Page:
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City to Pay $400K to Patron After Gay Bar Raid

Macon Telegraph via YellowBrix

March 23, 2011

FORT WORTH, Texas — The city of Fort Worth agreed Tuesday to pay $400,000 to a patron at a gay bar who was severely injured in a police raid two years ago, a settlement that avoided a federal civil rights lawsuit.

Chad Gibson claimed his head injury was caused by excessive force used by Fort Worth police officers and Texas Alcoholic Beverage Commission agents during the Rainbow Lounge raid, which sparked numerous protests and rallies in the gay community.

The City Council voted unanimously without discussing the settlement. Mayor Mike Moncrief told reporters afterward that it was not an admission of city liability or wrongdoing by officers, but “an attempt to put this behind us and move forward.”

“Our diversity in this city is our strength,” he said. “It is not a weakness, and we can’t afford to let it become one, nor will we.”

Three Fort Worth police officers were suspended after the raid, and two agents and a supervisor with the state’s liquor board were fired.

The city went into mediation earlier this month after Gibson’s attorney said he would file a federal civil rights lawsuit – which would have no monetary limit – against the city and the liquor board, said Gerald Pruitt, the deputy city attorney.

Fort Worth already reached a $40,000 settlement with the other plaintiff, George Armstrong, who said he suffered a torn rotator cuff during the raid. That deal did not require the council’s approval because it was less than $50,000, Pruitt said.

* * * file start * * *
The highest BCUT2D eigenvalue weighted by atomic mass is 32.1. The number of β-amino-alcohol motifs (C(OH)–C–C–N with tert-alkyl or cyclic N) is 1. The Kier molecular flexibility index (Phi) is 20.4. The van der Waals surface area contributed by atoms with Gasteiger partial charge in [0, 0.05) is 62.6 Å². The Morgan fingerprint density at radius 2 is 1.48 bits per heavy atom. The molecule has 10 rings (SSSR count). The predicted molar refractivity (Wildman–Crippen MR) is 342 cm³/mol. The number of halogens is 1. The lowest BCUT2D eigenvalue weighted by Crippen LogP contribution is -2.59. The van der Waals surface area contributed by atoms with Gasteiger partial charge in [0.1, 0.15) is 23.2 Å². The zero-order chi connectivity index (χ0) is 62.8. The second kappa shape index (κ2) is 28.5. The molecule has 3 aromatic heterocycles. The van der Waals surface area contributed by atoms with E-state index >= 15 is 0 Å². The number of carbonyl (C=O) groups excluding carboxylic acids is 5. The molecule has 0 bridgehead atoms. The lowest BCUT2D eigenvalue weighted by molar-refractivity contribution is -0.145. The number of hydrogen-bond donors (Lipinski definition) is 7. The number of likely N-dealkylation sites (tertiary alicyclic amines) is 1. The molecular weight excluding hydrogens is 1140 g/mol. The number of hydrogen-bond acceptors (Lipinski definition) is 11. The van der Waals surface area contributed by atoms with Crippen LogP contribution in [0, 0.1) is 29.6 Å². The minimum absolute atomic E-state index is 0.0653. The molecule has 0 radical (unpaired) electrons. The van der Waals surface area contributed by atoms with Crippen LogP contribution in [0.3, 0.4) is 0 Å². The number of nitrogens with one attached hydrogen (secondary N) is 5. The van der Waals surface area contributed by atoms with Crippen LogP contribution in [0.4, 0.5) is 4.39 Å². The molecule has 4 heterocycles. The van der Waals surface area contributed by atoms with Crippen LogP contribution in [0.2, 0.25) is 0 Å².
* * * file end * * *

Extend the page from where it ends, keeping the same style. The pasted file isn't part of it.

“George is going to need surgery on his shoulder, and now he’s going to be able to do that,” Don Tittle, the Dallas attorney representing Gibson and Armstrong, told The Associated Press. “Chad continues to get treatment and he has improved.”

The June 2009 raid came on the 40th anniversary of the Stonewall riots, the unrest that followed a police raid on a New York gay bar and fueled the U.S. gay rights movement. Fort Worth police said they knew nothing about the anniversary when planning what they said was a routine liquor license inspection for a new business. Authorities also denied that the bar was targeted because it caters to a gay clientele.

Two state liquor commission agents accompanied six Fort Worth police officers to the bar that night. But some police officers ran inside, responding to an officer’s calls seeking help with a customer resisting arrest. The two agents were wearing improper attire – shirts that said “state police” – and didn’t tell the owner they were doing an inspection. Six people, including Gibson and Armstrong, were arrested. The charges have since been dropped.

Gibson fell face-down on the pavement after being arrested, and some witness accounts of the circumstances differed from what authorities reported. He suffered from a blood clot behind his right eye and was hospitalized for a week.